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Adam Creighton, Computer and Video Gaming (Subscribe)

Thursday, November 24, 2005

It's an event; not the 2nd coming

I picked up an Xbox 360 yesterday morning. By "picked" up, I mean I relived college midnight madness, uh ... madness.

A buddy left me a voice mail yesterday saying that I can't get an Xbox 360, and not respond to voice mail and text messages. I actually think getting an Xbox 360 is an excellent reason to ignore voice mail, text messages, bodily needs, etc.

But I digress.

The blow-by-blow of my "Quest for a 360" is below (in reverse order), followed by my initial impressions of the system.
And in this post, Xbox 360 impressions:
  1. General impressions/analysis
  2. The launch
  3. The hardware and accessories
  4. The games
  5. The services

Xbox 360 impressions:

1. General impressions/analysis

Let me say that I'm freaking glad I got an Xbox 360. Despite the (mostly unsubstantive) bombastic diatribe between Sony, Nintendo, and Xbox (interestingly, not Microsoft) poster employees and fanboys, the next generation of gaming has begun, and the Xbox 360 is leading the charge.

Who's going to win this round?

In my mind, it's not going to be the company who dominates, but the company who realizes the most profit for their company. Sony (and their acolytes) are big on saying the PS3 will blow away the Xbox 360. Maybe, but what does that mean if developers say it's easier to develop for the 360? What does it mean if both manufacturers are losing money on each console made, but Microsoft realizes economies of scales sooner, so their per-console loss is less, and maybe they even realize a profit-per-'box. What does it mean if Sony's per-console loss is greater than M$, and they see the industry analysts' projected $1 to 1.5 billion loss in the first full year of the console's release? Recent restructuring over at Sony makes me think this wouldn't be well tolerated.

Who's going to win this round?

Probably the console maker with the best mix of tech and games and services. I say "best mix", because they don't necessarily need to "the best" graphics, "the best" console exclusives, AND "the best" services -- they just need the best mix. (Look at the Treo 600 -- sucky phone, middling PDA, and owned (and arguably created) the first part of this smart phone market, and was the "must-have gadget" for the holiday season 2 years ago.)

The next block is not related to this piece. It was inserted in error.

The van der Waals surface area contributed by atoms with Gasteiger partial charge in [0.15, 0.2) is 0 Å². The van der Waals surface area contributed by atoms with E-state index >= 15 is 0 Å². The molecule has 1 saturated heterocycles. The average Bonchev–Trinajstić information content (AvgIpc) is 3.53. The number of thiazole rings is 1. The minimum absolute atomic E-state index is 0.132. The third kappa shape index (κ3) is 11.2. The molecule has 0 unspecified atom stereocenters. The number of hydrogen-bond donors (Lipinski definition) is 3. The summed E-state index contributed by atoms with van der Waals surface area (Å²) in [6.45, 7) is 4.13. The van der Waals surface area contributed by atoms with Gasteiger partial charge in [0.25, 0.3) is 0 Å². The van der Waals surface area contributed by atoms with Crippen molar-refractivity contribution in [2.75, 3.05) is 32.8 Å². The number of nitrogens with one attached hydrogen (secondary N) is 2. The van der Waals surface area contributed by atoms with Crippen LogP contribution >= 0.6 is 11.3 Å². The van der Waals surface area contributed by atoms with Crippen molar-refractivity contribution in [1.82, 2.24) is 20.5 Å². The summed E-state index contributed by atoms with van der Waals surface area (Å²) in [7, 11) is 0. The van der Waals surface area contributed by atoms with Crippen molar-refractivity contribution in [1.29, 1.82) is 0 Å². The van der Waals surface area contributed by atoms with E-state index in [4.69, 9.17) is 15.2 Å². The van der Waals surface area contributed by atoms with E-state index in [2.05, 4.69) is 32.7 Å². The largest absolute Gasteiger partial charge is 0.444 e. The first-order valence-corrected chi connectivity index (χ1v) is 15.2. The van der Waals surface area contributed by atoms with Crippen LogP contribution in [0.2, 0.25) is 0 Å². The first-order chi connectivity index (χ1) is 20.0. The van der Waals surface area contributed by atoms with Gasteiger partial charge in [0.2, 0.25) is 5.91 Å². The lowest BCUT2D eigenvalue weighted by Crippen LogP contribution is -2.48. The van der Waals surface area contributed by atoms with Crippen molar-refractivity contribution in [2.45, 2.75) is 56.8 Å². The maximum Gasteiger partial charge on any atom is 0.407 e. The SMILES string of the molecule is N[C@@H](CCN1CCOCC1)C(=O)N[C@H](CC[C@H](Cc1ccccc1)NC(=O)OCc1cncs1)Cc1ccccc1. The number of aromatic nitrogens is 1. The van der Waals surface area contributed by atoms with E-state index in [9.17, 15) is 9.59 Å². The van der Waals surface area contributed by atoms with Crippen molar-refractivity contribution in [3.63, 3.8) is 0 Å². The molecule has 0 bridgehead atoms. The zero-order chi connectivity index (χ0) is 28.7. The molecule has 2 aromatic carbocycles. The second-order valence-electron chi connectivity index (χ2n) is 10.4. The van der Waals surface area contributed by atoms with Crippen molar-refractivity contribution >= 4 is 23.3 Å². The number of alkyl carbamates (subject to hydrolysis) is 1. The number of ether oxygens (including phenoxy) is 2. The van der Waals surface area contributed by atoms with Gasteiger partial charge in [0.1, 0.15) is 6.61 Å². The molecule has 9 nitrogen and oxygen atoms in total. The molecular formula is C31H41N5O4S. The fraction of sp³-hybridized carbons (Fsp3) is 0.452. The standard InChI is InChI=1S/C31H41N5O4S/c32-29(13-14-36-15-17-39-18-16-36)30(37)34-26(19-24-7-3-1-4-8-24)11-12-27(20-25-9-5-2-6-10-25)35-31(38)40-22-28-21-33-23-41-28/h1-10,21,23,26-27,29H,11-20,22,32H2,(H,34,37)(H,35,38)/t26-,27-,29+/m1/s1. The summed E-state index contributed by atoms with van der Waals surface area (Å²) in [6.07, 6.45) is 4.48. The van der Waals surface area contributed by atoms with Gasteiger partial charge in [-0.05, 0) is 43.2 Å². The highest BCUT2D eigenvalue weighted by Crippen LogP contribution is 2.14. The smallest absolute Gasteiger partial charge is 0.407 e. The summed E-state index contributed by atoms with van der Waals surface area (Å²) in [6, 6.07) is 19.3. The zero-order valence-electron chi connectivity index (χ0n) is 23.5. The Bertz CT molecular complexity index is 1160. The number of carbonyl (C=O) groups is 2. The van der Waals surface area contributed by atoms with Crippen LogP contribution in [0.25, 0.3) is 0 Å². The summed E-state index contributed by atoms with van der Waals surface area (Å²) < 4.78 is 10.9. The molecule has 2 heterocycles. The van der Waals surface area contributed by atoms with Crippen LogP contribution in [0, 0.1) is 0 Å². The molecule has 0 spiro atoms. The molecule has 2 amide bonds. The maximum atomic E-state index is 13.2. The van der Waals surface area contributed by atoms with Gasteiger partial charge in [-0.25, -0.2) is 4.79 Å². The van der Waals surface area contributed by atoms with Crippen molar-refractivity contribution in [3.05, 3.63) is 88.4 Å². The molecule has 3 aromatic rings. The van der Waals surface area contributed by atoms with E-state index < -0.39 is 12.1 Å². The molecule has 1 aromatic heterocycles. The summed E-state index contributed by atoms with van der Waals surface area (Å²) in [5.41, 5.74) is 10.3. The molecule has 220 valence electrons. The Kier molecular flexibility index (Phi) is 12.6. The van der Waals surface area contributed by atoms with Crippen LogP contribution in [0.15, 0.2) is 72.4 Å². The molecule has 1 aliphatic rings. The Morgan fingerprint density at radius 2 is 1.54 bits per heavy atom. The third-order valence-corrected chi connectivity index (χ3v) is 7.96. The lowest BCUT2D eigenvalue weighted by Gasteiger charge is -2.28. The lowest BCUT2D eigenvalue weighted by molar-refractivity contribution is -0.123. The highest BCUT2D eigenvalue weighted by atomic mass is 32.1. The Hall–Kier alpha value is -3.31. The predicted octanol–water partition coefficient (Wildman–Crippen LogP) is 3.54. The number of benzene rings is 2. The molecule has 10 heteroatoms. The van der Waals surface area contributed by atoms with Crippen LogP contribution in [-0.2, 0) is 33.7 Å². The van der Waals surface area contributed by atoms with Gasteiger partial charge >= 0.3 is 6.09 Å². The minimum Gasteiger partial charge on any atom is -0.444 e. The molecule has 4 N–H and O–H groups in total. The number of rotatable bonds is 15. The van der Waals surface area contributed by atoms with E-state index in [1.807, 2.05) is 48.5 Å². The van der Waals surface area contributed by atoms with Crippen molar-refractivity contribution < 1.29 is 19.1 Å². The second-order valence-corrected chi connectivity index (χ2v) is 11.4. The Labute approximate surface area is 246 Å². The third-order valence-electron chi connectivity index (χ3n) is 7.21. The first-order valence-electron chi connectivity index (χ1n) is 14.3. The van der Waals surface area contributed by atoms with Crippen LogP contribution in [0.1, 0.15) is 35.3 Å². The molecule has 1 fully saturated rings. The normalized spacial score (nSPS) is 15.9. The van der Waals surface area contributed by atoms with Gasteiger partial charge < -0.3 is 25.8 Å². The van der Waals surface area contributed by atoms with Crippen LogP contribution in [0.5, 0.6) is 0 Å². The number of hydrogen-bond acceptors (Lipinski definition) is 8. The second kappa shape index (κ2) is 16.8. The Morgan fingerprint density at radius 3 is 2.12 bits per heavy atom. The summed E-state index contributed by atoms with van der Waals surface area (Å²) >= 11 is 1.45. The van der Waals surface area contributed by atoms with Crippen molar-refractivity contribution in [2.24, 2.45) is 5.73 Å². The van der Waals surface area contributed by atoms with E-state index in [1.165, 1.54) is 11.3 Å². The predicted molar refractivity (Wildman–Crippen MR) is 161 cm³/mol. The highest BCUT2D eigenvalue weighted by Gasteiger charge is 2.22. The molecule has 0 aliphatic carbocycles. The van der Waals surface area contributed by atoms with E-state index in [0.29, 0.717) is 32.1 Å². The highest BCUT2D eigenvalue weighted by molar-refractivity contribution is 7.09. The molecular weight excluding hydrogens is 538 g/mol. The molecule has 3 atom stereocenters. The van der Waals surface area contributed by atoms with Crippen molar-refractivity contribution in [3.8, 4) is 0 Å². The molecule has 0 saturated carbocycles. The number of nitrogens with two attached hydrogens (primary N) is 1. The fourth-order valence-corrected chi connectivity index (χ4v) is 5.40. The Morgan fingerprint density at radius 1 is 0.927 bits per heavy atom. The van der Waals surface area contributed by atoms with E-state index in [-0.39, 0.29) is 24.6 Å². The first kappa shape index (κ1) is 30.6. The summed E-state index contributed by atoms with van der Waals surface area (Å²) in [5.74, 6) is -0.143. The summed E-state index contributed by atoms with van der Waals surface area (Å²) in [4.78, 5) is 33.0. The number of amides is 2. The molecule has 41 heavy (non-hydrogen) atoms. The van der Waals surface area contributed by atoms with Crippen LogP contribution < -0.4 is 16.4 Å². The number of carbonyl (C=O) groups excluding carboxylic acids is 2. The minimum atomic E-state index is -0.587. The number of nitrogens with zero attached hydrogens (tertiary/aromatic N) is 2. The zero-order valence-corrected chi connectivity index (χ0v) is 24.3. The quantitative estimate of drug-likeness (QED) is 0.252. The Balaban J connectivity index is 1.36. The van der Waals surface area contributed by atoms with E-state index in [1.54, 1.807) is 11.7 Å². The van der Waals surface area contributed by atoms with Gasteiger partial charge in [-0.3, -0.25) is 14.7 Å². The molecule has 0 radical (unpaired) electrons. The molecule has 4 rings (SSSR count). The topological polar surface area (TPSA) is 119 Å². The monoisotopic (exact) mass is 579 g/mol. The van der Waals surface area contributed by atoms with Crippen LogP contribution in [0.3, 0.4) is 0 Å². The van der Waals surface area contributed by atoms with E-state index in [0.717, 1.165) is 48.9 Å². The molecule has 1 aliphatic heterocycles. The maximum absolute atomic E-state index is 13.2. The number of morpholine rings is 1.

Best mix so far? Obviously, Microsoft's got the first console out the door, it is waaay ahead of the current gen, and what they've done with the Xbox Dashboard, media connectivity, and services integration (Xbox Live, Xbox Live MarketPlace, Xbox Live Arcade, etc.) is amazing.

Enough. On with it ...

2. The launch

The title of this post is a little harsh, but let me put it in perspective.

I mentioned Microsoft's Peter Moore has been defending the current console shortage, and we'll likely need history to show whether it was the right decision or a cluster**** (I'm grumpy, so I'm going with the latter). You can see from my posts referenced above, though, that consumers were hurt. I also talked to a lot of store and departmental managers who were put in a very bad place, not knowing what their inventory was until the Nth hour, and didn't know their inventory break out of Core and Premium packages.

Worse, Microsoft put high school and young college kids manning midnight sales events in a tough place. I talked to one kid at a Hastings at 10 p.m. before the launch hour, and he was nervous as hell about the midnight sale, because they had reserved a bunch of promised consoles for people, and got ... three. And they didn't get their Xbox 360 games for sale or rent.

What does this mean for this Black Friday? If Microsoft and retailers are telling the truth, the biggest shopping day of the year won't include (if Microsoft has their way) the biggest "must-have" gadget of Holiday 2005. This hurts retailers, consumers, and ... Microsoft (and all of its hardware and software vendors). Arguably hurts the economy, too (look at what happened with PS2 shortages last year).

I understand the business justification for a multi-region launch, and a slow-ramp up on the per-console loss in the first quarter of the fiscal year for the Home and Entertainment division, but ...

Oh, and if a ton of Xbox 360s mysteriously appear this weekend, I'm going to rip Microsoft a new hole. I'm not saying literally, and I'm not say where, but I shall rip them a new hole. Oh yes I shall.

3. The hardware and accessories

The Xbox 360 console itself is sleek (I dare say, sexy), for the most part well-designed, can be used vertically or horizontally, feels solid, is well packaged (I got a Sam's Club Premium bundle), and easy to set up.

I say "for the most part well-designed", because there are a few flaws, mostly minor, but one egregious. The top part of the included removable hard drive is a thin strip of aluminum. On my box, that strip is loose and raised up, making an otherwise solid-looking machine seem a little cheap. Not worth it for me to return it (mainly because it's Sam's Club, and I'd likely have to swap out the entire thing, and not just the hard drive (on which places like Best Buy and Circuit City are much more workable).

I had a brief hiccup with the first-party wireless adapter, because the USB port on the back of the unit is right next the ethernet port, and the same height. Reaching behind the unit, I thought I heard the adapter click snugly into a port, and it was only when the Xbox Dashboard didn't show the adapter that I flipped the thing around and corrected my mistake.

Far and away the biggest (and to me, unforgivable) problem is the fan/innards sound. This thing sounds like a freaking plane taking off. The Xbox 360 is supposed to serve as the center piece of your high-definition home entertainment system, and with this sound, it can't.